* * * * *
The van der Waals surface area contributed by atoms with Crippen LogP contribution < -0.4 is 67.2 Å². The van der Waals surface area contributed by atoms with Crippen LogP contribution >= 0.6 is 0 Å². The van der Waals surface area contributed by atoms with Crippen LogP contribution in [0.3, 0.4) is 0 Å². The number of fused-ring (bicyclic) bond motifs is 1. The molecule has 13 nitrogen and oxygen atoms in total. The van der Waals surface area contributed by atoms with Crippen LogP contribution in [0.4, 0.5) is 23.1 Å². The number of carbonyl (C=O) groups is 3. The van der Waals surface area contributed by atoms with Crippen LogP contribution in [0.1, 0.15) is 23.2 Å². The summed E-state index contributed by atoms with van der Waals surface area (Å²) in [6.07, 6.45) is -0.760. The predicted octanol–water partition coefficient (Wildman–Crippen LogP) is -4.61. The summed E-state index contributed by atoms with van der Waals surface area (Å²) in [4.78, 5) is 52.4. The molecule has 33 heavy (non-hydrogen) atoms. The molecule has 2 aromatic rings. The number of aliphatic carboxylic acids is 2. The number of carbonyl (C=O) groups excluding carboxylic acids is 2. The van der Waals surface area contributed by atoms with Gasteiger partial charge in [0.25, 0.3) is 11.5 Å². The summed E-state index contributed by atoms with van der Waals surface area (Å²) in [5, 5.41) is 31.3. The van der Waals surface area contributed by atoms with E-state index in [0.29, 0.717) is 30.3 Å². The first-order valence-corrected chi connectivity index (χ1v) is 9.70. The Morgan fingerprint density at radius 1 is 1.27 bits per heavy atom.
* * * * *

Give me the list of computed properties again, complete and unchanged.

The van der Waals surface area contributed by atoms with Crippen LogP contribution < -0.4 is 67.2 Å². The van der Waals surface area contributed by atoms with Crippen LogP contribution >= 0.6 is 0 Å². The van der Waals surface area contributed by atoms with Crippen LogP contribution in [0.3, 0.4) is 0 Å². The number of fused-ring (bicyclic) bond motifs is 1. The molecule has 13 nitrogen and oxygen atoms in total. The van der Waals surface area contributed by atoms with Crippen LogP contribution in [0.4, 0.5) is 23.1 Å². The number of carbonyl (C=O) groups is 3. The van der Waals surface area contributed by atoms with Crippen LogP contribution in [0.1, 0.15) is 23.2 Å². The summed E-state index contributed by atoms with van der Waals surface area (Å²) in [6.07, 6.45) is -0.760. The predicted octanol–water partition coefficient (Wildman–Crippen LogP) is -4.61. The summed E-state index contributed by atoms with van der Waals surface area (Å²) in [4.78, 5) is 52.4. The molecule has 33 heavy (non-hydrogen) atoms. The molecule has 2 aromatic rings. The number of aliphatic carboxylic acids is 2. The number of carbonyl (C=O) groups excluding carboxylic acids is 2. The van der Waals surface area contributed by atoms with Gasteiger partial charge in [0.25, 0.3) is 11.5 Å². The summed E-state index contributed by atoms with van der Waals surface area (Å²) in [5, 5.41) is 31.3. The van der Waals surface area contributed by atoms with E-state index in [0.29, 0.717) is 30.3 Å². The first-order valence-corrected chi connectivity index (χ1v) is 9.70. The Morgan fingerprint density at radius 1 is 1.27 bits per heavy atom.